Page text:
Now, it’s important that you get a card that fits YOU.  Think of it like a clothing accessory.  Some styles fit certain people better than others.  Here’s what I suggest:

1. Get a card that rewards you best for what you do the most. That’s the most important advice I can provide in the entire post.  For example, if you spend a lot of money on eating out, then get a card that rewards double or triple points (2-3% cashback) on dining.  In other words, get a card that offers bonus categories that cover areas where you spend the bulk of your money.

2. If you value travel, start with a card that offers transferrable points. It’s far better to work with a currency that offers the greatest amount of redemption outlets so you can have a lot of options when putting together a trip itinerary.  It wouldn’t be smart to earn Southwest Rapid Rewards points if you’re goal is to fly to Europe (Southwest doesn’t fly to Europe).

3.  Be sure to consider what kind of travel you intend to do (domestic vs. international), where you want to go on your next trip (not all airlines fly to all locations, and not every hotel chain is found in every city), and the airport you fly out of (airlines have hub cities where they have a massive presence, like Delta Airlines in Atlanta or American Airlines in Dallas).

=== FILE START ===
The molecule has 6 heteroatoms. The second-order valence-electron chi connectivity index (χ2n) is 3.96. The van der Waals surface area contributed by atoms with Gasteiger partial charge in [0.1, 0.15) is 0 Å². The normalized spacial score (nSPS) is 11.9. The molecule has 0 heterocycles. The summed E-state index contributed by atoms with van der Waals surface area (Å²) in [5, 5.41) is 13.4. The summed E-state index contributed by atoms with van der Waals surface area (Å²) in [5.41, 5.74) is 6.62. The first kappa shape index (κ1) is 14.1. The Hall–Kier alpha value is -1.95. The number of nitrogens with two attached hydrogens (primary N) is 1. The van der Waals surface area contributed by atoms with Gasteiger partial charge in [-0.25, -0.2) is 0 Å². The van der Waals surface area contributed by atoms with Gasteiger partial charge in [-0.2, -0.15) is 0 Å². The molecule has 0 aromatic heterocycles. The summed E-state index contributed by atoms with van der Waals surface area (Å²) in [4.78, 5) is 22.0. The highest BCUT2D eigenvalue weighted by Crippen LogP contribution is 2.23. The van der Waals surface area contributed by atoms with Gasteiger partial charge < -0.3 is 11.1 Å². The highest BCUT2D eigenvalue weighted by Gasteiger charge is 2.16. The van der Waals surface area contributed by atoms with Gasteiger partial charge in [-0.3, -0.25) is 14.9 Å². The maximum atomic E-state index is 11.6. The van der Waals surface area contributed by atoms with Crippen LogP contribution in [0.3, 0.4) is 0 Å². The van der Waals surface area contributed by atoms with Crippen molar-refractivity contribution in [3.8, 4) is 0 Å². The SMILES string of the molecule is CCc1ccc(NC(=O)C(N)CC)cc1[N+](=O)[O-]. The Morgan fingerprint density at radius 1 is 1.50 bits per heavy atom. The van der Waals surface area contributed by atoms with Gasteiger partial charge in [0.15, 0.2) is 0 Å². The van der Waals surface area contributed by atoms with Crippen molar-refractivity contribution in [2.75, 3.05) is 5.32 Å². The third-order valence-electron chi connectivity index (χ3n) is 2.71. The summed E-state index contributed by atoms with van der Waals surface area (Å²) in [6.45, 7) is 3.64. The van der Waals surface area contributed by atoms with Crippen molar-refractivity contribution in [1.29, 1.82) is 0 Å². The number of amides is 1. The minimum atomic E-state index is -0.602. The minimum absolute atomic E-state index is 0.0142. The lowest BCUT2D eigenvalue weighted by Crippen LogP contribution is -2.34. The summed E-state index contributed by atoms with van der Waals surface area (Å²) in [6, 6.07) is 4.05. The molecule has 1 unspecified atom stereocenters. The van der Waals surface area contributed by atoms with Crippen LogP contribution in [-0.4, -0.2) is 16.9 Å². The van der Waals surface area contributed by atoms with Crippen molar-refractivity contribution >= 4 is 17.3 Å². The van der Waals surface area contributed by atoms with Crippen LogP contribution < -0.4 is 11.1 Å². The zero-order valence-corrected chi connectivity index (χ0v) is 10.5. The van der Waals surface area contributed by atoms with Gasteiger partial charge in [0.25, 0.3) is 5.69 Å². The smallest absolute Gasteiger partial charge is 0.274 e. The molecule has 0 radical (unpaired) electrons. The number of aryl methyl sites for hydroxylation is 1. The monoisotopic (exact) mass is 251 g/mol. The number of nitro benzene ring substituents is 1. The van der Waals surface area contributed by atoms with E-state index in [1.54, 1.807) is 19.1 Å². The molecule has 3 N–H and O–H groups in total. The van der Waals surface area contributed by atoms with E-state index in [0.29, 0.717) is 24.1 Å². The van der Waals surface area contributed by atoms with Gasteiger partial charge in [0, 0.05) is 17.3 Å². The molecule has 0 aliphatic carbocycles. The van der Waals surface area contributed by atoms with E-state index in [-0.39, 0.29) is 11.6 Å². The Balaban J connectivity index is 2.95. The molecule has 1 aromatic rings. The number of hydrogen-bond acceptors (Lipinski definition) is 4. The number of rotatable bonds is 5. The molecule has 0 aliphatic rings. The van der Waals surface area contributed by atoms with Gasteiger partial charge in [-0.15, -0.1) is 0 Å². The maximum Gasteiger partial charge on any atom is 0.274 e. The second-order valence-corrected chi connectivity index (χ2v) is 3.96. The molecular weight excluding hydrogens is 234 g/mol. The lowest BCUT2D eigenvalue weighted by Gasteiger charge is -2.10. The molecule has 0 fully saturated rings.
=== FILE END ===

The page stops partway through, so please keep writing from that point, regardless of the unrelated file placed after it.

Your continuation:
The best transferrable currencies are:

  • Ultimate Rewards (UR) points by Chase
    • Card Examples: Sapphire Reserve, Sapphire Preferred, Freedom, Freedom Unlimited, Ink Preferred
  • Membership Rewards (MR) points by American Express
    • Card Examples: Platinum Card, Premier Rewards Gold Card,  Everyday Preferred Card
  • ThankYou (TY) Points by Citi
    • Card Examples: Preferred, Premier, Prestige

PART 2: Here’s the really cool thing

Let’s say you’re looking at the Sapphire Preferred card by Chase and that it has a 50,000-point sign up bonus.  What’s that worth?  Well, start with the 1% line of thinking to get a comparative baseline.  You’d get $500 because 50,000 / $0.01 = $500.


That’s the value if you redeem for cash or gift cards. The card gives you an extra 25% if you redeem those points for travel.  So, that $500 cash back value would be $625 if you redeem for a flight, hotel, car, etc.